Anita's holy grail wasn't really Anita's yet, and though I'd
seen her buy pens before, I was curious as to how she'd manage
this particular transaction. So I sat back to watch her. Miranda
seemed like a shrewd enough woman, but she had no knowledge
of the value of the fountain pens her husband had left behind.
"Miranda," Anita said calmly, "I would be glad
to help you sell any of the pens in this box. However, you
should know that there is one I myself would like to have.
Since you are not informed about the value of these pens,
I feel you should have a representative to advise you or perhaps
to bargain for you."
Miranda smiled tiredly. "You seem determined to force
me to involve Morris," she said with a slight edge to
"Not Morris necessarily, though he would be an obvious
choice," Anita replied.
Miranda shook her head. "He's done enough for me. I'd
prefer to deal with you directly."
Anita looked perturbed. She cleared her throat and looked
over at me. I shrugged my shoulders. The pen was in excellent
condition, as far as I could judge. I found myself hoping
that Anita wouldn't be too scrupulous.
"I believe, Anita," I began, "that you should
go to the car and dig out your loupe and a bottle of ink."
"We have ink," Miranda interjected. "Upstairs
in those boxes at the bottom of the closet where you found
I was tempted to offer to go through the boxes ostensibly
to hunt of ink but more to satisfy my curiosity, but Anita
replied, "I might as well bring in ink if I'm going to
bring in the loupe. And a few sheets of paper as well."
She rose and excused herself, leaving me with Miranda and
Ellen, who'd been silently looking on. She shuffled in her
chair and then stood up and walked over to the fireplace.
"I think you should you should listen to her, mother,
and get Morris in on this transaction. You don't know these
Miranda fixed her daughter with a sad stare. "Morris
has done too much for us already. If Anita had wanted to deceive
me, she'd never have suggested bringing in a representative
to defend my interests."
Ellen sighed. "Do what you want," she said, a bitter
undertone in her voice. "You always do anyway."
She turned to me. "How much approximately do you think
the pen your friend wants is worth?"
"Anywhere from fifteen hundred to twenty-five hundred
dollars, I should guess," I answered, "depending
on condition and the market."
I heard Miranda gasp. Then she collected herself and asked
calmly enough, "Are the other pens in the box worth that
"I doubt it," I replied. "But then I'm no expert
on vintage Waterman. Anita knows a great deal more than I
Ellen looked worried, but Miranda, whose tiredness seemed
to intensify by the moment, ignored her daughter's discomfort.
She smiled at me. "Tell me," she inquired, "did
you and Miss Carswell become acquainted by virtue of a shared
interest in fountain pens?"
I grinned. "No, we used to teach high school together.
My first few years coincided with her final years. I taught,
teach, I meant to say, English, and she taught math."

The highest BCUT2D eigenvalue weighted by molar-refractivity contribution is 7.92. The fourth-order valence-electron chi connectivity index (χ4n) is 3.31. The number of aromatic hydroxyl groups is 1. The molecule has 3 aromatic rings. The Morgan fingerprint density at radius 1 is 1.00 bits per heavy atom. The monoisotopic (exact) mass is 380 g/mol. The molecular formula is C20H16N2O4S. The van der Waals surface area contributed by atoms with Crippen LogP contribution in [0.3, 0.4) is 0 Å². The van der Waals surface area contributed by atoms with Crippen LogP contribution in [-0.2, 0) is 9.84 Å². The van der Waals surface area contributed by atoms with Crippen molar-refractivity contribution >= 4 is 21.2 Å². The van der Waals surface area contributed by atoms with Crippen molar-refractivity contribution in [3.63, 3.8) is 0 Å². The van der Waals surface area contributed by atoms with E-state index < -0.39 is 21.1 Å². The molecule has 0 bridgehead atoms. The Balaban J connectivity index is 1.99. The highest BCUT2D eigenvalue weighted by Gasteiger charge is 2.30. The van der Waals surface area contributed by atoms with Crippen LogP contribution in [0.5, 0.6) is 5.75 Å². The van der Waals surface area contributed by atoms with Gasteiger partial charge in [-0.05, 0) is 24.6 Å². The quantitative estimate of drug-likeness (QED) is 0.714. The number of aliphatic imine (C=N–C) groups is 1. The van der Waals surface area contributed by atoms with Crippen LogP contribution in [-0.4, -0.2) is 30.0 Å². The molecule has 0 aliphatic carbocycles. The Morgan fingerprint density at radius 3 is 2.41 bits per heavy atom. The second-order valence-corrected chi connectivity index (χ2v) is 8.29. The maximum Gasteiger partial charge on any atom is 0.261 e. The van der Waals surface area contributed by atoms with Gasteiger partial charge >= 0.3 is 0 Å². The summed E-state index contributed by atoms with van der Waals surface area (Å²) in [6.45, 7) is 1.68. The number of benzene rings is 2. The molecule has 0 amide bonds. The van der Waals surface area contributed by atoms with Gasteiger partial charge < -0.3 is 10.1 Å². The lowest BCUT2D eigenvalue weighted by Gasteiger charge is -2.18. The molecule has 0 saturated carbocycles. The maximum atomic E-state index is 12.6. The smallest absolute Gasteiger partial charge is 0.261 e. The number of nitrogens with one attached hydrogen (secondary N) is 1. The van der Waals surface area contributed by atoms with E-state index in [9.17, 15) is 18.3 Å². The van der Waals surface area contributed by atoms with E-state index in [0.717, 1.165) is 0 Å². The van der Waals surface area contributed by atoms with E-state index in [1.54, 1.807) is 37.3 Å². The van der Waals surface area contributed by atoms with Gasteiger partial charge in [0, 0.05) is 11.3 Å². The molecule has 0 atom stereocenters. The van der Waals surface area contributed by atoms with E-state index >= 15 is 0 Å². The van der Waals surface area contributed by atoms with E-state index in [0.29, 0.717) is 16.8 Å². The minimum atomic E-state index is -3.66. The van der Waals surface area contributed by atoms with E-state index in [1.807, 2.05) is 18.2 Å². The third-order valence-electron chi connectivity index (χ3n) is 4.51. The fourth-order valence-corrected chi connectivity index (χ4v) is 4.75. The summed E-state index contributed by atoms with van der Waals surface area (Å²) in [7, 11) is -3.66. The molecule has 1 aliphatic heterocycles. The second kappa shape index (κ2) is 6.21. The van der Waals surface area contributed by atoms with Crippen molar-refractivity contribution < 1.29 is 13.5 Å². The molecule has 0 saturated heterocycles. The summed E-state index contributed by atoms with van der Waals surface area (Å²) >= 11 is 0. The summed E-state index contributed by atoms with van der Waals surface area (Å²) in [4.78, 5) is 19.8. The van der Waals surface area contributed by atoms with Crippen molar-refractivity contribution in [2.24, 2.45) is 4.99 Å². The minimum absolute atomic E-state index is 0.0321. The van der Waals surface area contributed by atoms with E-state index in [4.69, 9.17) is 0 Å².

Miranda looked perplexed. "So how come you're here instead
of in your classroom?" Her tone was almost one of interrogation,
softened only by a faint smile. I had a hint of why some people
might find her intimidating.
"I am on leave this semester." For a moment I was
tempted to tell her about Betsy, but instead I decided to
ask a personal question that had been occupying me since I
met her. I took a deep breath. "What illness has put
you in a wheelchair, Miranda?"
Ellen gasped, but Miranda simply replied, "Oh, I've had
multiple sclerosis for almost fifteen years. Until then our
family life was exemplary. My husband, however, found my illness
hard to take."
"Mother!" Ellen protested. "Don't!"
Miranda smiled gently at Ellen. "I know you don't want
to hear the truth, dear, but your father and I were really
quite happy until the onset of my illness. That's when things
Ellen hissed and fell silent.
"My husband was a wonderful man, but he was weak,"
Miranda continued. "I expected more of him than he was
able to give. Contrary to Ellen's opinion, my personality
didn't drive him away. My illness did."
My mind was reeling, and I could hardly reply.
"Are you all right?" Miranda asked me, concern filling
I pulled myself together and said as calmly as possible, "My
wife has multiple sclerosis. It's been very difficult for
me to feel that anything I do is right."
I stopped, feeling acutely embarrassed and looked from her
to Ellen. Ellen just stared at me without a word. Miranda,
however, cleared her throat.
"All I can tell you is to hang in there, Bob. It's all
right if I call you Bob, isn't it?"
"It's probably hard for her to know what she needs and
even harder to ask. But if you love her, pay attention. Both
to her needs and your own." She took a deep breath, and
I could see that her tiredness was deepening.
"Don't you want to go lie down and get some rest?"
I asked tentatively.
She just waved her hand at me. "No, I want to finish
what I'm telling you." She took another deep breath.
"When I first got sick, my husband tried very hard to
attend to me. Twenty-four hours a day, seven days a week.
I kept telling him to take some time off, but he wouldn't
listen. He kept asking me why I wanted to get rid of him.
I didn't want to get rid of him. I just wanted him to be able
to stay in for the long haul, which is what he couldn't do.
He burned out."
Ellen stood up and left the room. Miranda grimaced. "It's
hard for Ellen to face the truth, but the sooner she does,
the sooner she'll stop trying to recreate my relationship
with her father, but 'do it right', as she puts it. Kevin
is not Martin. Martin, though weak, was a decent man."
I could barely respond, feeling as if someone had stepped